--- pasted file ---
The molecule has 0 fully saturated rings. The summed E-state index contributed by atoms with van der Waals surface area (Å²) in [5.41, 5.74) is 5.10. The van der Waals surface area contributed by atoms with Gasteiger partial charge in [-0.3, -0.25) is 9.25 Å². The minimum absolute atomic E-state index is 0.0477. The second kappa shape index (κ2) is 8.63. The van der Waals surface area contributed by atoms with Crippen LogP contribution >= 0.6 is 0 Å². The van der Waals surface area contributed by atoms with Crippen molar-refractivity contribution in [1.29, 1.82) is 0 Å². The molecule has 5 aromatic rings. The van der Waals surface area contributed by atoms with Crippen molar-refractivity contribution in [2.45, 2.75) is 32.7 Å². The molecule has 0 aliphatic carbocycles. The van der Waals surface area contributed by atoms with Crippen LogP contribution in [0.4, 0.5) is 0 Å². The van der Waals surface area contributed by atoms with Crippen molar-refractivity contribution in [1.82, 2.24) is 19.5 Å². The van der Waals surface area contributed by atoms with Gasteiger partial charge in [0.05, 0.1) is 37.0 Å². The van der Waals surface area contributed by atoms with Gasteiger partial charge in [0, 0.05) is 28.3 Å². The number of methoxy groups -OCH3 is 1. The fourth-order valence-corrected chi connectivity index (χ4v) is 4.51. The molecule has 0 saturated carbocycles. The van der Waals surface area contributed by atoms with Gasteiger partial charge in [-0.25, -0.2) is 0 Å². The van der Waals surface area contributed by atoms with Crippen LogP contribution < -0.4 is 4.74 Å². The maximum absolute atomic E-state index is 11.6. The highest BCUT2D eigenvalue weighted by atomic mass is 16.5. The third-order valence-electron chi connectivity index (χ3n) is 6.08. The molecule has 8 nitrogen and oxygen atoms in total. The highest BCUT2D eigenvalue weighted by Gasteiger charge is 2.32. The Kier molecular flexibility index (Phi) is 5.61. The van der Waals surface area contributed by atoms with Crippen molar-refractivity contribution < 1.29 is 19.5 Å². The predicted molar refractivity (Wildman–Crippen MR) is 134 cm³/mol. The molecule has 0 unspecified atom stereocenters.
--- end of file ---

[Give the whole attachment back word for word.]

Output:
The molecule has 0 fully saturated rings. The summed E-state index contributed by atoms with van der Waals surface area (Å²) in [5.41, 5.74) is 5.10. The van der Waals surface area contributed by atoms with Gasteiger partial charge in [-0.3, -0.25) is 9.25 Å². The minimum absolute atomic E-state index is 0.0477. The second kappa shape index (κ2) is 8.63. The van der Waals surface area contributed by atoms with Crippen LogP contribution >= 0.6 is 0 Å². The van der Waals surface area contributed by atoms with Crippen molar-refractivity contribution in [1.29, 1.82) is 0 Å². The molecule has 5 aromatic rings. The van der Waals surface area contributed by atoms with Crippen molar-refractivity contribution in [2.45, 2.75) is 32.7 Å². The molecule has 0 aliphatic carbocycles. The van der Waals surface area contributed by atoms with Crippen LogP contribution in [0.4, 0.5) is 0 Å². The van der Waals surface area contributed by atoms with Crippen molar-refractivity contribution in [1.82, 2.24) is 19.5 Å². The van der Waals surface area contributed by atoms with Gasteiger partial charge in [0.05, 0.1) is 37.0 Å². The van der Waals surface area contributed by atoms with Gasteiger partial charge in [0, 0.05) is 28.3 Å². The number of methoxy groups -OCH3 is 1. The fourth-order valence-corrected chi connectivity index (χ4v) is 4.51. The molecule has 0 saturated carbocycles. The van der Waals surface area contributed by atoms with Gasteiger partial charge in [-0.25, -0.2) is 0 Å². The van der Waals surface area contributed by atoms with Crippen LogP contribution < -0.4 is 4.74 Å². The maximum absolute atomic E-state index is 11.6. The highest BCUT2D eigenvalue weighted by atomic mass is 16.5. The third-order valence-electron chi connectivity index (χ3n) is 6.08. The molecule has 8 nitrogen and oxygen atoms in total. The highest BCUT2D eigenvalue weighted by Gasteiger charge is 2.32. The Kier molecular flexibility index (Phi) is 5.61. The van der Waals surface area contributed by atoms with Crippen molar-refractivity contribution < 1.29 is 19.5 Å². The predicted molar refractivity (Wildman–Crippen MR) is 134 cm³/mol. The molecule has 0 unspecified atom stereocenters.